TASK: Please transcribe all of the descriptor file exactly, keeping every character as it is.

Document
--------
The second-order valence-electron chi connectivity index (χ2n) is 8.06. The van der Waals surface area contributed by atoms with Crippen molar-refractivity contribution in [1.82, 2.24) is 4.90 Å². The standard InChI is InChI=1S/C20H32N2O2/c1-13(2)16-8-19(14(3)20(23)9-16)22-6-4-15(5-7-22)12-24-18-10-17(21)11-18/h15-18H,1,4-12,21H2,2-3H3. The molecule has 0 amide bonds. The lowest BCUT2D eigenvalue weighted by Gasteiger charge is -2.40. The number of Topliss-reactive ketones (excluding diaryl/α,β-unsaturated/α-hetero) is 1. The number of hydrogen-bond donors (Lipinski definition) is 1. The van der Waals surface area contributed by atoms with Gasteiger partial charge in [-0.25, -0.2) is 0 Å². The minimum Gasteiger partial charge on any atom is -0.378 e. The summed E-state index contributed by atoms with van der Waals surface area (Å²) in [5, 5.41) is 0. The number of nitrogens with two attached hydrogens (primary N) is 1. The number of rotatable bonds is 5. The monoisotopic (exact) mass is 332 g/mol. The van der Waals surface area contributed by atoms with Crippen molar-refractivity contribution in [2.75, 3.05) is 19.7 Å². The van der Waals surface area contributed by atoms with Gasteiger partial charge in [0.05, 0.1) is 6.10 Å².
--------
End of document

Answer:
The second-order valence-electron chi connectivity index (χ2n) is 8.06. The van der Waals surface area contributed by atoms with Crippen molar-refractivity contribution in [1.82, 2.24) is 4.90 Å². The standard InChI is InChI=1S/C20H32N2O2/c1-13(2)16-8-19(14(3)20(23)9-16)22-6-4-15(5-7-22)12-24-18-10-17(21)11-18/h15-18H,1,4-12,21H2,2-3H3. The molecule has 0 amide bonds. The lowest BCUT2D eigenvalue weighted by Gasteiger charge is -2.40. The number of Topliss-reactive ketones (excluding diaryl/α,β-unsaturated/α-hetero) is 1. The number of hydrogen-bond donors (Lipinski definition) is 1. The van der Waals surface area contributed by atoms with Gasteiger partial charge in [-0.25, -0.2) is 0 Å². The minimum Gasteiger partial charge on any atom is -0.378 e. The summed E-state index contributed by atoms with van der Waals surface area (Å²) in [5, 5.41) is 0. The number of nitrogens with two attached hydrogens (primary N) is 1. The number of rotatable bonds is 5. The monoisotopic (exact) mass is 332 g/mol. The van der Waals surface area contributed by atoms with Crippen molar-refractivity contribution in [2.75, 3.05) is 19.7 Å². The van der Waals surface area contributed by atoms with Gasteiger partial charge in [0.05, 0.1) is 6.10 Å².